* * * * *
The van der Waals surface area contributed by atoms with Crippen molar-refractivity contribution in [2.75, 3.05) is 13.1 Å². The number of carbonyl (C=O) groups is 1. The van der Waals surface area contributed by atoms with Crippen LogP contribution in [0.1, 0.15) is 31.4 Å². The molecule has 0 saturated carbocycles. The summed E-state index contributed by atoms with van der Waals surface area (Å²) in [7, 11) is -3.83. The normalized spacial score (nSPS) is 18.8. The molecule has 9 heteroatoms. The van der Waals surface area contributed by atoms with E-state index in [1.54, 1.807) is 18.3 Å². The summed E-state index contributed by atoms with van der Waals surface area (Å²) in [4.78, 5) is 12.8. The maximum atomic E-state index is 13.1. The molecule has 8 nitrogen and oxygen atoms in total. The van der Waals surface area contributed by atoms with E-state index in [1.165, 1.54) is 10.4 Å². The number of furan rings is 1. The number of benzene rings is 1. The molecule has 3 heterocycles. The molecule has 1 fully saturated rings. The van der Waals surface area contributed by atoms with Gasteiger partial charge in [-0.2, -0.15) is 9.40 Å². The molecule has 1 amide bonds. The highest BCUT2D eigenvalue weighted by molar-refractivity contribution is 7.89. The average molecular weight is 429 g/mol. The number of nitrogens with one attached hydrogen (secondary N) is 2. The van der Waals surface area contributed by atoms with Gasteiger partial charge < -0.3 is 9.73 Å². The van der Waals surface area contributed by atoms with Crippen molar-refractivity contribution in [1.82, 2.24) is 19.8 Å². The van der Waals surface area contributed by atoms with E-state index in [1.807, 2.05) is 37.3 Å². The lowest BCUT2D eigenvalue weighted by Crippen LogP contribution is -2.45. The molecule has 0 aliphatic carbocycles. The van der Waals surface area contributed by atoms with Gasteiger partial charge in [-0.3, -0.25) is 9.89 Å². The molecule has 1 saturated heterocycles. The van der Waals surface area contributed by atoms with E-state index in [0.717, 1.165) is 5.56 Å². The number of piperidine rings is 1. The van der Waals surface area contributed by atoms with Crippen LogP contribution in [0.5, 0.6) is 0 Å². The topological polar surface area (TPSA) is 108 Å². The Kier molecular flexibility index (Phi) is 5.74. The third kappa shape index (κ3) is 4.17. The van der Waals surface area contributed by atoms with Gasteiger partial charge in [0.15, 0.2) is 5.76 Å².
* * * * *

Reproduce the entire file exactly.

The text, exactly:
The van der Waals surface area contributed by atoms with Crippen molar-refractivity contribution in [2.75, 3.05) is 13.1 Å². The number of carbonyl (C=O) groups is 1. The van der Waals surface area contributed by atoms with Crippen LogP contribution in [0.1, 0.15) is 31.4 Å². The molecule has 0 saturated carbocycles. The summed E-state index contributed by atoms with van der Waals surface area (Å²) in [7, 11) is -3.83. The normalized spacial score (nSPS) is 18.8. The molecule has 9 heteroatoms. The van der Waals surface area contributed by atoms with E-state index in [1.54, 1.807) is 18.3 Å². The summed E-state index contributed by atoms with van der Waals surface area (Å²) in [4.78, 5) is 12.8. The maximum atomic E-state index is 13.1. The molecule has 8 nitrogen and oxygen atoms in total. The van der Waals surface area contributed by atoms with E-state index in [1.165, 1.54) is 10.4 Å². The number of furan rings is 1. The number of benzene rings is 1. The molecule has 3 heterocycles. The molecule has 1 fully saturated rings. The van der Waals surface area contributed by atoms with Gasteiger partial charge in [-0.2, -0.15) is 9.40 Å². The molecule has 1 amide bonds. The highest BCUT2D eigenvalue weighted by molar-refractivity contribution is 7.89. The average molecular weight is 429 g/mol. The number of nitrogens with one attached hydrogen (secondary N) is 2. The van der Waals surface area contributed by atoms with Gasteiger partial charge < -0.3 is 9.73 Å². The van der Waals surface area contributed by atoms with Crippen molar-refractivity contribution in [1.82, 2.24) is 19.8 Å². The van der Waals surface area contributed by atoms with E-state index in [1.807, 2.05) is 37.3 Å². The lowest BCUT2D eigenvalue weighted by Crippen LogP contribution is -2.45. The molecule has 0 aliphatic carbocycles. The van der Waals surface area contributed by atoms with Gasteiger partial charge in [-0.3, -0.25) is 9.89 Å². The molecule has 1 saturated heterocycles. The van der Waals surface area contributed by atoms with E-state index in [0.717, 1.165) is 5.56 Å². The number of piperidine rings is 1. The van der Waals surface area contributed by atoms with Crippen LogP contribution in [0.5, 0.6) is 0 Å². The topological polar surface area (TPSA) is 108 Å². The Kier molecular flexibility index (Phi) is 5.74. The third kappa shape index (κ3) is 4.17. The van der Waals surface area contributed by atoms with Gasteiger partial charge in [0.15, 0.2) is 5.76 Å².